Cardiac disorder in children 3

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Cardiac disorder in children 3
2015-04-25 16:52:41

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  1. disorders with decreased pulmonary blood flow
    • def: involves obstruction of blood flow to the lungs. cyanotic
    • causes: increase pressure in the right side of the heart compared to the left
    • if there is a defectr, +ASD or +VSD, high pressure causes shunting R-> L with resultant. Incre deoxy blood into circulation= low O2 stat and polycythemia (bc the body trying to compensate and build more red blood cells)
    • defect
    • tetralogy of fallot
  2. Tetralogy for Fallot
    • four defects
    • happens in about 10% of children
    • 1. VSD
    • 2. Pulmonic Stenosis
    • 3. overriding aorta- in the wrong place
    • 4. RV hypertrophy
  3. Tetralogy of fallot Assessment
    • murmur: loud and harsh or soft systolic murmur
    • cyanosis with incre activity (bc not enough blood to the lungs)
    • retractions, SOB, noisy breathing (bc they have trouble breathing)
    • children will squat or get knee chest positions when lying down
    • syncope (faint not enough pressure) or hypoxic (tet spell) blue around the mouth
    • polycythemia: incre risk for emobolism, CVA and thrombophlebitis, especially if dehydrate
    • long term finding: severe dyspnea, FTT, clubbing
    • - children can become intellectually challenged with episodes that occur frequently over the long term
  4. tet spells
    • called hypercyanotic event
    • children with this experience bluish skin while crying and feedings
    • parents are taught to do knee to chest
    • blue around the mouth low o2
  5. tetralogy of fallot diagnostic
    • ECG: enlarged right heart
    • Echo: decrease pulmonary artery and decr blood flow to the lungs and enlarged right heart
    • cardiac cath: allows visualization of the defect to determine size of the defects
    • labs: CBC polycythemia incr H&H, decre O2
  6. Tetralogy of Fallot: therapeutic management
    • surgical correction of the heart defects, done at 1-2 yrs of age. needed to fully prepare all defects
    • medications:
    • - morphine sulfate: helps reduce symptoms (can do at home)
    • - propranolol (beta blocker) helps open the pulmonary artery
  7. Tetralogy of fallot: teaching
    • teach parents how to handle hypercyanotic events (tet spells)
    • remain calm, place child into knee chest position. give child oxygen and prescribed medications as advised
    • Post op: monitor for arrhythmias, edema, and conduction problems
    • once fixed the heart will stop working so hard and muscle can relax
  8. Acquired Heart disease
    • Def: cardiac problem that occurs after birth. due to complication of congenital heart disease, response to respiratory infection such as in rheumatic fever, sepsis, htn, or severe anemia
    • topics
    • congestive heart failure
    • Rheumatic fever
    • Kawaski disease
  9. Congestive Heart Failure
    • def: is defined as a decreased cardiac output necessary to meet metabolic needs of the body. Pediatric CHF: occurs most frequently in children < 1yr old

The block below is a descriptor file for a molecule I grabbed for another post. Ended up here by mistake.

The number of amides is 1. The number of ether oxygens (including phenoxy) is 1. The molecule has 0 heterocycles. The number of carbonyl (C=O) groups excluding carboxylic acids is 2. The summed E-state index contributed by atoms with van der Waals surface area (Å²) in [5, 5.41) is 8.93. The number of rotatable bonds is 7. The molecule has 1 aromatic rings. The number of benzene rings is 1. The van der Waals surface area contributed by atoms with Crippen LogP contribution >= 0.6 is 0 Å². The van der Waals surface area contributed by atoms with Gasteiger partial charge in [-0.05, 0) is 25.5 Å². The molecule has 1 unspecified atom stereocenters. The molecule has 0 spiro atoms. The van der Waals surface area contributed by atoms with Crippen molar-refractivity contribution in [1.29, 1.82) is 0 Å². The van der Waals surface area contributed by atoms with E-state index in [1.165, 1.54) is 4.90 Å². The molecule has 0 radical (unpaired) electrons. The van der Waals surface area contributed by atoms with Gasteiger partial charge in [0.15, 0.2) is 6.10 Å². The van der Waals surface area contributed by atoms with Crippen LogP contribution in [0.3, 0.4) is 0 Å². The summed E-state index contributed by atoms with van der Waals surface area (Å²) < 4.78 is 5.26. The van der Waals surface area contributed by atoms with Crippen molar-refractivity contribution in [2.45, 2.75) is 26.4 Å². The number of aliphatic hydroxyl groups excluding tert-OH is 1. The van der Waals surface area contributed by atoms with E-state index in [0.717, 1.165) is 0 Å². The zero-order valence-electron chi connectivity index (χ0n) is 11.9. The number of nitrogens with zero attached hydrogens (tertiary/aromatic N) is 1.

• Assessment: 1st sign of CHF tachycardia and tachyapnea
    • R heart failure: tachycardia, tachypnea, hepatomegaly, irritable, restlessness, periorbital edema (esp in little children), weight gain, ascites, lower extremity edema (late sign)
    • L Heart failure: dyspnea, crackles, bloody sputum, tachycardia, tachyapnea, fatigue
    • infants: subtle sign; breathlessness, rapid breathing, fatigue, difficulty feeding, diaphoretic (not normal), generalized edema (periorbital)
  10. CHF: therapeutic management
    • goal: reduce workload of the heart
    • medications
    • - digoxin slows and strengthens the heart
    • - incre contraction of the heart muscle, and slows the ventricular beat.
    • - take pulse one full minute prior to administration
    • - Hold med if infant < 90, children , 70 adoles < 60
    • - monitor for digixon toxicity
    • Diuretics: eliminate excess fluids to decre heart preload
    • - furosemide and aldactone
    • - monitor K levels closely
    • rest: to decre metabolic rate, and decre heart and body oxy needs
    • - semi fowler, cluster care
    • Oxygen: O2 as necessary by NC, mask, nostril skin care
  11. Rheumatic Fever
    • Def: post infectious immune response to GABHS, results in a diffuse inflammatory process involving multiple organ systems. affects connective tissue: heart, joints, brain, blood vessels, and subcutaneous tissue. leads to fibrin deposits on heart valves
    • can cause lifelong damage to heart valves. aortic and mitral valve most often involved
    • begins as a URI with Strep infection
    • without treatment, pt appears to get well. then 1-3 weeks later they have RF symptoms. usually in children 5-15
  12. RF assessment
    • jones criteria to determine if this is RF
    • s/s
    • fever
    • carditis
    • nodules on wrist
    • pain in joints chorea- weird jerky movements cant control
    • can have two major s/s and a major and minor
  13. RF: jones criteria major
    • JONES
    • J- joints migratory polyathritis inflammation of the joints
    • O- heart carditis SOB new heart murmur
    • N- nodules wrist, knee
    • E- Erythymia long lasting rash
    • S- Sydebham- chorea jerky movements
  14. RF Jones criteria minor
    • fever